I had an absolute hoot yesterday recording my first week of links for BBC Radio 7's Comedy Club (very different in tone from the Sunday Drama and Comedy Catch Up slot I did the other week which I feel struggled to get a handle on). I'll be hosting it 10 'til Midnight, Monday to Friday from 23rd of June to the 3rd of July- more later.
Deferred gratification was today decreed worse than obviously flagged subversion of form for comic effect- tough. Sue me.
Tuesday, 9 June 2009
Bill Mitchell – The Man Who Wrestled Pumas...Probably
Thursday 18 June
11.30am-12.00noon BBC RADIO 4
Miriam Margolyes profiles the life of the late Bill Mitchell, the gravelly baritone who informed people that the latest blockbusters would be "at cinemas near you from Sunday"; that a certain brand of lager was probably the best in the world; and that a type of aftershave was for men who didn't have to try too hard.
Born in Canada, Mitchell apparently developed his trademark voice either as a result of suffering mumps as a child or by falling from a tree and damaging his windpipe. He admitted that the heavy drinking and smoking which began in his teens helped preserve his voice and drove his excessive lifestyle.
Mitchell's voiceover career began in the late Sixties with a recommendation by Patrick Allen, the then undisputed voiceover king, and a Pan Am advert showcasing Mitchell's Orson Welles impression. This impression ultimately mutated into his trademark sound.
Mitchell died in August 1997 but his name remains ranked as one of the greats within the advertising industry, with his voice still impersonated by other artists today.
The programme features contributions from: musicians Zoot Money and Kenny Clayton; fellow voiceover and creative Chris Sandford; industry moguls Nick Angell and Rob Townsend; and Bill's daughter, Amanda McAllister.
Presenter/Miriam Margolyes, Producer/Paul Hardy
BBC Radio 4 Publicity
See also pages 7, 119 & 131 of the new RadioTimes.
It's coming, it's Zor-tastic and it doesn't mention Frontier on Space. Blame me, I came up with the idea and wrote the script.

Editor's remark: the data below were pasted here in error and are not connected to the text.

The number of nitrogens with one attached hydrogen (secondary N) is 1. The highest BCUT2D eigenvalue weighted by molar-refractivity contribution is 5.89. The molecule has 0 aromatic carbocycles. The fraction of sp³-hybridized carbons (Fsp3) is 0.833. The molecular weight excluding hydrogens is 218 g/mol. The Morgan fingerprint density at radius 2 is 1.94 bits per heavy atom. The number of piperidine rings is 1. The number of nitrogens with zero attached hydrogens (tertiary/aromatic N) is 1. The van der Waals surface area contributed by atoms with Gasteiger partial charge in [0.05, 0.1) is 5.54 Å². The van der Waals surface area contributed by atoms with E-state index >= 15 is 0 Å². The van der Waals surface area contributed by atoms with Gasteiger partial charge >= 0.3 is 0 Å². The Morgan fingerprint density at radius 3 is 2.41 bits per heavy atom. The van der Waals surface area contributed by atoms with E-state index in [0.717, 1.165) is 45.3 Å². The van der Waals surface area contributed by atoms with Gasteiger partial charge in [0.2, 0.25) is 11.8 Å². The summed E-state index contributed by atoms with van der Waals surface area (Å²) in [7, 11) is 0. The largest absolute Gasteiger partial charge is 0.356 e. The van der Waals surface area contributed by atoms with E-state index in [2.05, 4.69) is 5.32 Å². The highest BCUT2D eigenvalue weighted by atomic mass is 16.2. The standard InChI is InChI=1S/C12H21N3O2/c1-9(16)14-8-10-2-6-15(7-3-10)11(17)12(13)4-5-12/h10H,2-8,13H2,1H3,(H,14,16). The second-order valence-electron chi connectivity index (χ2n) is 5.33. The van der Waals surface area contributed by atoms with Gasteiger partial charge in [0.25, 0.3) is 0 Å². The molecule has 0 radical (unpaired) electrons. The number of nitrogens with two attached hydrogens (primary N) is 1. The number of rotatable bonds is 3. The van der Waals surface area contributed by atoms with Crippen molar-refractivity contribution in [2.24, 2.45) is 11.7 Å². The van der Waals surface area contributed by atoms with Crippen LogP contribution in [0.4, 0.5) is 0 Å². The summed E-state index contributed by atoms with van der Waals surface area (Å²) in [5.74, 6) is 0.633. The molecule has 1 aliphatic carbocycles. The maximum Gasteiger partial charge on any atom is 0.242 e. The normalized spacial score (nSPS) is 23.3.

Thursday, 4 June 2009
It's a funny old life isn't it? Well really it's largely miserable but it does have enough funny bits in it to make it manageable I'd say.
I've been working fairly hard the last few weeks and feeling a little glum after the recent death of a relative. Not unexpected sadly and not someone we'd been close with for some years, but no matter how inevitable the loss you're still never emotionally ready and I surprised myself by how raw and sharp my grief felt when I had to explain my flatness to someone. Oddly, I've studiously avoided telling friends about the loss, trying to jolly along as usual. You think they don't need to hear it, it's not worth mentioning and, you know, after a few days like that you say to yourself 'Well, why would you bring it up now?'
And of course now here I am writing about it publicly to strangers rather than mentioning it more privately to mates. There's some kind of ridiculous compartmentalism going on here, isn't there- like having the first class bit on trains to Leeds which are only better than standard class to the extent of having plug sockets and being much less full.
I'm still deep in play rewrites (original peculiar title is staying, by the way. It has the advantage of being quirky and zingy which none of my not great replacement ideas were) and my God, I'm getting good notes, pushing me sharply and intelligently towards getting something together which I simply couldn't do on my own. I think I've learn more on this play than on any other piece of writing I've done, and that's come from the rewriting process which I've not really experienced properly before.
Previously, things I've done have tended to either be good enough to use or not good enough- the end, but, with this play, commissioned from a precis and then gradually worked up, I've finally had the experience of trying to get something from 'not good enough' but paid for up to 'good enough' through reworking. Hopefully I'll manage to do that.